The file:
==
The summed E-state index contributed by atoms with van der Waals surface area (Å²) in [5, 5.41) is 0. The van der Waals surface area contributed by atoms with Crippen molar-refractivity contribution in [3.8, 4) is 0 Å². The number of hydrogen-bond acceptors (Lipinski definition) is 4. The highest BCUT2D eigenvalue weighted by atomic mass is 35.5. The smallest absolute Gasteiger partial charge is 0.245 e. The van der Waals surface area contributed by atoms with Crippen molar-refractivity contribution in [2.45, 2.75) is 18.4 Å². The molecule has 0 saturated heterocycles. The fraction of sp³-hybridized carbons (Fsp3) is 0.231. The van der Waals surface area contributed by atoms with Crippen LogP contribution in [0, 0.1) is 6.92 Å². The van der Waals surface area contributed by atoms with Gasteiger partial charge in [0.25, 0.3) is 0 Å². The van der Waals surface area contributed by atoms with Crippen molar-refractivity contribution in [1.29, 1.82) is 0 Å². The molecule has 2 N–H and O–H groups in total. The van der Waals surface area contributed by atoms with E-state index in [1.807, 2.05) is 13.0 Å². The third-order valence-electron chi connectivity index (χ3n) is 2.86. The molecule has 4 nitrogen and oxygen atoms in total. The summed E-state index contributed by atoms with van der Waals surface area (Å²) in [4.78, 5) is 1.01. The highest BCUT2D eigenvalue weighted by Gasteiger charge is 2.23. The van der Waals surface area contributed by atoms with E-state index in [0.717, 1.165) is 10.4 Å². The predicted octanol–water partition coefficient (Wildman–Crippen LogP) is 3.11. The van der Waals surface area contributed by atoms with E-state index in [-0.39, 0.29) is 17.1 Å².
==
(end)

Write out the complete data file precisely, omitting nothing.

The summed E-state index contributed by atoms with van der Waals surface area (Å²) in [5, 5.41) is 0. The van der Waals surface area contributed by atoms with Crippen molar-refractivity contribution in [3.8, 4) is 0 Å². The number of hydrogen-bond acceptors (Lipinski definition) is 4. The highest BCUT2D eigenvalue weighted by atomic mass is 35.5. The smallest absolute Gasteiger partial charge is 0.245 e. The van der Waals surface area contributed by atoms with Crippen molar-refractivity contribution in [2.45, 2.75) is 18.4 Å². The molecule has 0 saturated heterocycles. The fraction of sp³-hybridized carbons (Fsp3) is 0.231. The van der Waals surface area contributed by atoms with Crippen LogP contribution in [0, 0.1) is 6.92 Å². The van der Waals surface area contributed by atoms with Gasteiger partial charge in [0.25, 0.3) is 0 Å². The van der Waals surface area contributed by atoms with Crippen molar-refractivity contribution in [1.29, 1.82) is 0 Å². The molecule has 2 N–H and O–H groups in total. The van der Waals surface area contributed by atoms with E-state index in [1.807, 2.05) is 13.0 Å². The third-order valence-electron chi connectivity index (χ3n) is 2.86. The molecule has 4 nitrogen and oxygen atoms in total. The summed E-state index contributed by atoms with van der Waals surface area (Å²) in [4.78, 5) is 1.01. The highest BCUT2D eigenvalue weighted by Gasteiger charge is 2.23. The van der Waals surface area contributed by atoms with E-state index in [0.717, 1.165) is 10.4 Å². The predicted octanol–water partition coefficient (Wildman–Crippen LogP) is 3.11. The van der Waals surface area contributed by atoms with E-state index in [-0.39, 0.29) is 17.1 Å².